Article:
China Evergrande Group, the world’s most indebted real estate developer, has agreed to sell an investment a little more than two years after buying it, part of its asset disposal programme to generate cash and repay more than 835.5 billion yuan (US$122 billion) of borrowings.
The Guangzhou-based developer said it would sell its 41 per cent stake in Xinjiang Guanghui Industry Investment Group, an energy-to-property conglomerate based in north-western China, for 14.9 billion yuan to Shanghai’s electricity generator Shenergy. Evergrande bought the stake in 2018 for 14.5 billion yuan.
“Shenergy will take over all of the shares bought by Evergrande in 2018 and become Xinjiang Guanghui’s second-largest shareholder,” Guanghui said in a filing to Shanghai’s stock exchange on Sunday. The disposal enables it to focus more on its core business and achieve “long-term stable and healthy development,” Evergrande said separately in a filing to the Hong Kong bourse.
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Evergrande, China’s largest property developer by sales, is attempting to slim down after facing the risk of having to cough up 130 billion yuan by the first quarter of next year if demanded by investors who had put money into its Hengda unit in anticipation of its successful takeover of Shenzhen Special Economic Zone (SEZ) Real Estate & Properties Group.
Evergrande managed to avert part, not all, of that potential crunch following some forbearance by the investors, according to its September 29 filing. The takeover of SEZ, part of a restructuring exercise by Evergrande, has a December 31 deadline, following multiple postponements and delays.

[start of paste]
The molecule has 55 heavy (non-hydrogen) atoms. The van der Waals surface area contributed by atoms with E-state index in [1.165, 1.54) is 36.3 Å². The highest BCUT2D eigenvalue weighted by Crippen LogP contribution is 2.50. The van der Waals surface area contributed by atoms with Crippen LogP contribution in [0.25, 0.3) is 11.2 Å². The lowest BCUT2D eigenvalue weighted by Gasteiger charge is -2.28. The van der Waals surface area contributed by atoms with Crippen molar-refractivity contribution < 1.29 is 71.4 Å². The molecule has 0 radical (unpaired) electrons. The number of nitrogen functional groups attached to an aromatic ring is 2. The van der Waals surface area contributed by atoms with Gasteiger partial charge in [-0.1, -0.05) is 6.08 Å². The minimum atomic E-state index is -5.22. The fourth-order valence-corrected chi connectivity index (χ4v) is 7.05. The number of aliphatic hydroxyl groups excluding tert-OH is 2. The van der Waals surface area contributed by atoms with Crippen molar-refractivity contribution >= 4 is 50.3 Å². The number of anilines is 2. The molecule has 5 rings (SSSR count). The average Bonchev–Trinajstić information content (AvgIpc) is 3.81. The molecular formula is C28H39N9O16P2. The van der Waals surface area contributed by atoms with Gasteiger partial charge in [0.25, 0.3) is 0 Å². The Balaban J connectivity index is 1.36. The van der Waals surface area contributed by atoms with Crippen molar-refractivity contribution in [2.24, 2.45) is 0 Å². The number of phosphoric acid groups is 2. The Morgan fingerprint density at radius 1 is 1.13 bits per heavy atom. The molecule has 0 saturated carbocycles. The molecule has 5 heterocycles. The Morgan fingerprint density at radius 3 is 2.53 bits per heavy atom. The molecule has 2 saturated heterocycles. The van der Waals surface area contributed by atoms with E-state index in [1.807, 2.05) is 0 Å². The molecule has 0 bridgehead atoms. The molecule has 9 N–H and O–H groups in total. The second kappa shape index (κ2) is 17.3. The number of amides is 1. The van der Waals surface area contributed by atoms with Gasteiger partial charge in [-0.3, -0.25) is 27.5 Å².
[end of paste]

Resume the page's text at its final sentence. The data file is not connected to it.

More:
On the same day, Evergrande’s chairman was photographed in Beijing at a signing ceremony with representatives from more than a dozen of Hengda’s investors. They included Zhang Jindong, chairman of Suning.com, one of China’s largest home-appliance retailers, and Wang Wenyin, a copper tycoon who controls the private Amer International Group.
Evergrande had already breached the Chinese central bank’s threshold for indebtedness, known as the “three red lines” in the industry, according to an analysis by Huachuang Securities. The framework caps debt-to-asset ratio for developers at 70 per cent after excluding advance receipts, net debt-to-equity at 100 per cent, and short-term borrowings at no more than cash reserves.
Failing to meet those “red lines” may result in them being cut off from access to new loans from banks, the state-owned Economic Information Daily reported in late August.
Evergrande last month raised HK$4.3 billion at a 14.7 per cent discount to the market price by selling new shares equivalent to 2 per cent of its issued capital, to refinance debt. Its shares closed last Friday at HK$15.4 each, 6.7 per cent below the shares’ selling price, and just over half the HK$28 high seen in early July.
Evergrande, controlled by China’s third-wealthiest man Xu Jiayin – also known as Hui Ka-yan in Hong Kong – offered an across-the-board discount of 30 per cent for all its property projects in September, to generate 200 billion yuan of sales. The developer sold about 582 billion yuan worth of properties up through October, achieving 91 per cent of its full year sales target of 650 billion yuan.
Guanghui recorded a net profit of 5 billion yuan in 2018 and a profit of 3.2 billion yuan in the first three quarters of 2019. It owns a liquefied natural gas import terminal in Jiangsu province, 130 kilometres northwest of Shanghai. It is undergoing a 4.8 billion yuan expansion to become capable of handling 10 million tonnes of the fuel and generating 40 billion yuan of sales by 2023, according to Secu rities Times.
Shanghai-based and listed Shenergy has invested in 42 power plants in eastern and northern China with total capacity of 11.5 gigawatts, including almost a third of Shanghai’s generating capacity.
Its production, storage and distribution facilities also supplies around 90 per cent of Shanghai’s natural gas needs.
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